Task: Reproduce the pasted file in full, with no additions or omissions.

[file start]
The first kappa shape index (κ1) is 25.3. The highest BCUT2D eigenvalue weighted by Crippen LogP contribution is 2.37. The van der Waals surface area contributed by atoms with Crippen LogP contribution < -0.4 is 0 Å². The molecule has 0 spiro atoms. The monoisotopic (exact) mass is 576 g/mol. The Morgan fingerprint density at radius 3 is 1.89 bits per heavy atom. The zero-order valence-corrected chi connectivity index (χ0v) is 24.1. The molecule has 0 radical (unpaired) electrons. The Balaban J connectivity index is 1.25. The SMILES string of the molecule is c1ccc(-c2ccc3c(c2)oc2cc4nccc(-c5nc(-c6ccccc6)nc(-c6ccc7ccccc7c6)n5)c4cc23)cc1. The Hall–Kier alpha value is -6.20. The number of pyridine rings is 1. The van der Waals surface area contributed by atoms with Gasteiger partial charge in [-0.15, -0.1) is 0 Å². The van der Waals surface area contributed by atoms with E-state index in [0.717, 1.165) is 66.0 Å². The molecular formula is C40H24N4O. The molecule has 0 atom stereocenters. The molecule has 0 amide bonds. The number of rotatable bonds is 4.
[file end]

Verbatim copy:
The first kappa shape index (κ1) is 25.3. The highest BCUT2D eigenvalue weighted by Crippen LogP contribution is 2.37. The van der Waals surface area contributed by atoms with Crippen LogP contribution < -0.4 is 0 Å². The molecule has 0 spiro atoms. The monoisotopic (exact) mass is 576 g/mol. The Morgan fingerprint density at radius 3 is 1.89 bits per heavy atom. The zero-order valence-corrected chi connectivity index (χ0v) is 24.1. The molecule has 0 radical (unpaired) electrons. The Balaban J connectivity index is 1.25. The SMILES string of the molecule is c1ccc(-c2ccc3c(c2)oc2cc4nccc(-c5nc(-c6ccccc6)nc(-c6ccc7ccccc7c6)n5)c4cc23)cc1. The Hall–Kier alpha value is -6.20. The number of pyridine rings is 1. The van der Waals surface area contributed by atoms with Gasteiger partial charge in [-0.15, -0.1) is 0 Å². The van der Waals surface area contributed by atoms with E-state index in [0.717, 1.165) is 66.0 Å². The molecular formula is C40H24N4O. The molecule has 0 atom stereocenters. The molecule has 0 amide bonds. The number of rotatable bonds is 4.